There are several useful methods for multiplying.

This one is one of the most space-consuming, but is also one of the easiest, as it only requires you to know your tables up to 9x9. This makes it especially useful for KS2 or less-able KS3 students (age 9+)

The rest is adding.

## Step 1: The Grid Method.

The method has several names, but is most often called the *grid method*.

To multiply two numbers together, the numbers are first broken down into their component place-value chunks.

For instance, let us multiply 47 by 68.

"47" is actually "40 + 7" and "68" is "60 + 8".

These numbers are written into a grid, as in the illustration below:

## Step 2: Multiply the Rows and the Columns.

It's almost easier to show than describe.

Ignoring the zeros, multiply the digits at the top of the columns with those at the left of the rows.

4x6 = 24

4x8 = 32

7x6 = 42

7x8 = 56

Now we add the zeros back on - 24 gains a zero from the 40, and one from the 60, so becomes 2400.

Similarly, 32 becomes 320 and 42 becomes 420.

## Step 3: Adding.

That's the hard part done.

All you have to do now is add up the four numbers in the grid. Remember to be careful about place value, and align them up to the right.

## Step 4: You Want More??

You've had the basics - this method can be extended to multiplying any two number of any length.

It is possible to use it to multiply more than two numbers, but you need to work them out as you go along (for example, 23x46x17 would need you to work out 23x46 and then multiply that result by 17).

You are not just limited to two-digit numbers - here are a pair of three-digit numbers worked out on a scrap of paper.

First Prize in the

Burning Questions Round 6.5

## 21 Discussions

10 years ago on Introduction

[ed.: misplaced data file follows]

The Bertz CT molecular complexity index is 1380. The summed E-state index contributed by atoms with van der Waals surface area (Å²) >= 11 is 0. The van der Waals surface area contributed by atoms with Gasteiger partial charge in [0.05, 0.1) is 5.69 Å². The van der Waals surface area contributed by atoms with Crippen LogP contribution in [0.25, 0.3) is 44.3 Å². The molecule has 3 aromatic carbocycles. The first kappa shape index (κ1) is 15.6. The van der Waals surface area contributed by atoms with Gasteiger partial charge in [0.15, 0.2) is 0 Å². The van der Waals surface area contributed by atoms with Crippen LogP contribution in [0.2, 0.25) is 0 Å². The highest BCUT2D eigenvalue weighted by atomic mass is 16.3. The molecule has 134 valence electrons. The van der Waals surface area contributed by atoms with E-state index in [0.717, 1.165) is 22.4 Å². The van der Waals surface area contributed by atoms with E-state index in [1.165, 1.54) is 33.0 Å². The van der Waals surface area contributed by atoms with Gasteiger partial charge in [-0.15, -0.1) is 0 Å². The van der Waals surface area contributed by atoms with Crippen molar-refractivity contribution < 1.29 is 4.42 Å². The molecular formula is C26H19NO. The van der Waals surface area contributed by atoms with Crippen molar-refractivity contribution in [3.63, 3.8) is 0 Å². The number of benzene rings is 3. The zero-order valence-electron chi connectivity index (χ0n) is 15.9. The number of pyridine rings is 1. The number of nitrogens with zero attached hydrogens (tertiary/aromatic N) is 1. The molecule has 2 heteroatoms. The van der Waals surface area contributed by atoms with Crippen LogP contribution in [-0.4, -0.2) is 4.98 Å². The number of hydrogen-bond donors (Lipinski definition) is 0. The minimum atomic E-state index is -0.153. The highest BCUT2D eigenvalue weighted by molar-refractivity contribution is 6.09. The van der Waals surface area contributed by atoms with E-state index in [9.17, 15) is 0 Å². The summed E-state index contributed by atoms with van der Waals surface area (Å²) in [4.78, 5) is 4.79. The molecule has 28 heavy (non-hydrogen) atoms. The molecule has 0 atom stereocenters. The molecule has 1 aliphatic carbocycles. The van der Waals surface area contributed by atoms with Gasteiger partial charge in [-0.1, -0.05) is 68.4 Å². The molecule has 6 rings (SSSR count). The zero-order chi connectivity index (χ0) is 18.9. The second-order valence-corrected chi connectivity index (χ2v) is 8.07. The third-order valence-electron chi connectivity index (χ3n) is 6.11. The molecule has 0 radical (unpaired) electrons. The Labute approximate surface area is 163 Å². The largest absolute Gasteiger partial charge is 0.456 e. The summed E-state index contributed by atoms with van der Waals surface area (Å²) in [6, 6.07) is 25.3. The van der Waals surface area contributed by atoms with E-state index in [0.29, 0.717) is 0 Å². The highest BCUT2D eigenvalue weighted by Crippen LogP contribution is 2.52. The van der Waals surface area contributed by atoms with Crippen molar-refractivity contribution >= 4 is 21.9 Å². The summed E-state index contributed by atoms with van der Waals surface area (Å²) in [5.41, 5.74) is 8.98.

great kiteman! is this a variant of the lattice method?

Reply 6 years ago on Introduction

ok.can anybody explain me that how to salvemath problem for kids

Reply 10 years ago on Introduction

No - that linked method looks like a variation of Napier's Bones.

10 years ago on Introduction

Nice! This is a really cool method.

Reply 10 years ago on Introduction

It's

supposedto be for kids who can't do the traditional "columns" method, but it is popular with all our kids, and I have even caught our head of maths using it.Reply 9 years ago on Introduction

I used this method for my maths GCSE yesterday - but I had been told it wasn't the 'right' way - so I did the other method next to it

Reply 9 years ago on Introduction

As long as both methods gave the same result...

Reply 9 years ago on Introduction

They did ... luckily :)

9 years ago on Introduction

heh, when I was a kid, I never paid attention in class, and came up with my own way of multiplying that was very similar

96

x 47

42

630

240

3600

4512

I got points taken off for not doing it right :-(

Reply 9 years ago on Introduction

The current policy

~~in the UK~~~~in my school~~in my lessons is "if it works, it works".I don't mind

howyou get to the right answer, as long as you know how you got there, and could get there again.Reply 9 years ago on Introduction

I normally find the right answer, then it runs and hides from me.

9 years ago on Introduction

You forgot

If all fails, Just use a calculator.10 years ago on Introduction

OoooOh! I thought this was an ible about unprotected......... Nevermind.

Reply 10 years ago on Introduction

_{Sigh...}Reply 10 years ago on Introduction

Leave it to the clergyman to make this about procreation!

Reply 10 years ago on Introduction

_{(Maybe I could leave it to the clergyman to lead the voting?)}Reply 10 years ago on Introduction

lol

10 years ago on Introduction

Wow, I've never seen it done that way. But then...I was a liberal arts major. ;)

10 years ago on Introduction

Nice one! Ive never seen this type of multiplying... Its very cool. You got my vote!

Reply 10 years ago on Introduction

Thank you!